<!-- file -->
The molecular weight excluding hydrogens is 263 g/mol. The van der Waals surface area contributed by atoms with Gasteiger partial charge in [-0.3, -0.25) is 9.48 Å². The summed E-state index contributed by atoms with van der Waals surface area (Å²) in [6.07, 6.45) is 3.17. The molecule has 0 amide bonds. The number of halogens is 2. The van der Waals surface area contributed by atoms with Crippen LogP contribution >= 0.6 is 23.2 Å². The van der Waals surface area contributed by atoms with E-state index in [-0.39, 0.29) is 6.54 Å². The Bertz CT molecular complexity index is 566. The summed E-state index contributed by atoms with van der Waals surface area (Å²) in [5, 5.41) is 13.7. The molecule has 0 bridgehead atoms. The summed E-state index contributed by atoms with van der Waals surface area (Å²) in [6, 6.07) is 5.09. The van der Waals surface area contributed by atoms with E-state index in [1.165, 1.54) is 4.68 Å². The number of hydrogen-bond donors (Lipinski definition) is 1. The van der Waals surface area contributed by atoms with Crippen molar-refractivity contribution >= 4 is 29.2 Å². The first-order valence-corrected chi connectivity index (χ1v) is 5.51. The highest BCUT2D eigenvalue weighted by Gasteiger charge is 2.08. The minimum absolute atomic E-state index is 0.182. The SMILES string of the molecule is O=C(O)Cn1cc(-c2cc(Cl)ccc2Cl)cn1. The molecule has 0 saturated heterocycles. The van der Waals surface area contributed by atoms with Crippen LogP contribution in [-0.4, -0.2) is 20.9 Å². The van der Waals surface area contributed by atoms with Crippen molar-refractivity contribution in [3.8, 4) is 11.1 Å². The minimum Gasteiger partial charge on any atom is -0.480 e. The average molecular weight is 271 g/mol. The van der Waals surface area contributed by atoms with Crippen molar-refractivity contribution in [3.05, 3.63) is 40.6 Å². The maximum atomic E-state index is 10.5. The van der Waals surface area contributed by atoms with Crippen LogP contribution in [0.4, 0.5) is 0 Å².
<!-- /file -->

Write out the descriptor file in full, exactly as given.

The molecular weight excluding hydrogens is 263 g/mol. The van der Waals surface area contributed by atoms with Gasteiger partial charge in [-0.3, -0.25) is 9.48 Å². The summed E-state index contributed by atoms with van der Waals surface area (Å²) in [6.07, 6.45) is 3.17. The molecule has 0 amide bonds. The number of halogens is 2. The van der Waals surface area contributed by atoms with Crippen LogP contribution >= 0.6 is 23.2 Å². The van der Waals surface area contributed by atoms with E-state index in [-0.39, 0.29) is 6.54 Å². The Bertz CT molecular complexity index is 566. The summed E-state index contributed by atoms with van der Waals surface area (Å²) in [5, 5.41) is 13.7. The molecule has 0 bridgehead atoms. The summed E-state index contributed by atoms with van der Waals surface area (Å²) in [6, 6.07) is 5.09. The van der Waals surface area contributed by atoms with E-state index in [1.165, 1.54) is 4.68 Å². The number of hydrogen-bond donors (Lipinski definition) is 1. The van der Waals surface area contributed by atoms with Crippen molar-refractivity contribution >= 4 is 29.2 Å². The first-order valence-corrected chi connectivity index (χ1v) is 5.51. The highest BCUT2D eigenvalue weighted by Gasteiger charge is 2.08. The minimum absolute atomic E-state index is 0.182. The SMILES string of the molecule is O=C(O)Cn1cc(-c2cc(Cl)ccc2Cl)cn1. The molecule has 0 saturated heterocycles. The van der Waals surface area contributed by atoms with Crippen LogP contribution in [-0.4, -0.2) is 20.9 Å². The van der Waals surface area contributed by atoms with Crippen molar-refractivity contribution in [3.8, 4) is 11.1 Å². The minimum Gasteiger partial charge on any atom is -0.480 e. The average molecular weight is 271 g/mol. The van der Waals surface area contributed by atoms with Crippen molar-refractivity contribution in [3.05, 3.63) is 40.6 Å². The maximum atomic E-state index is 10.5. The van der Waals surface area contributed by atoms with Crippen LogP contribution in [0.4, 0.5) is 0 Å².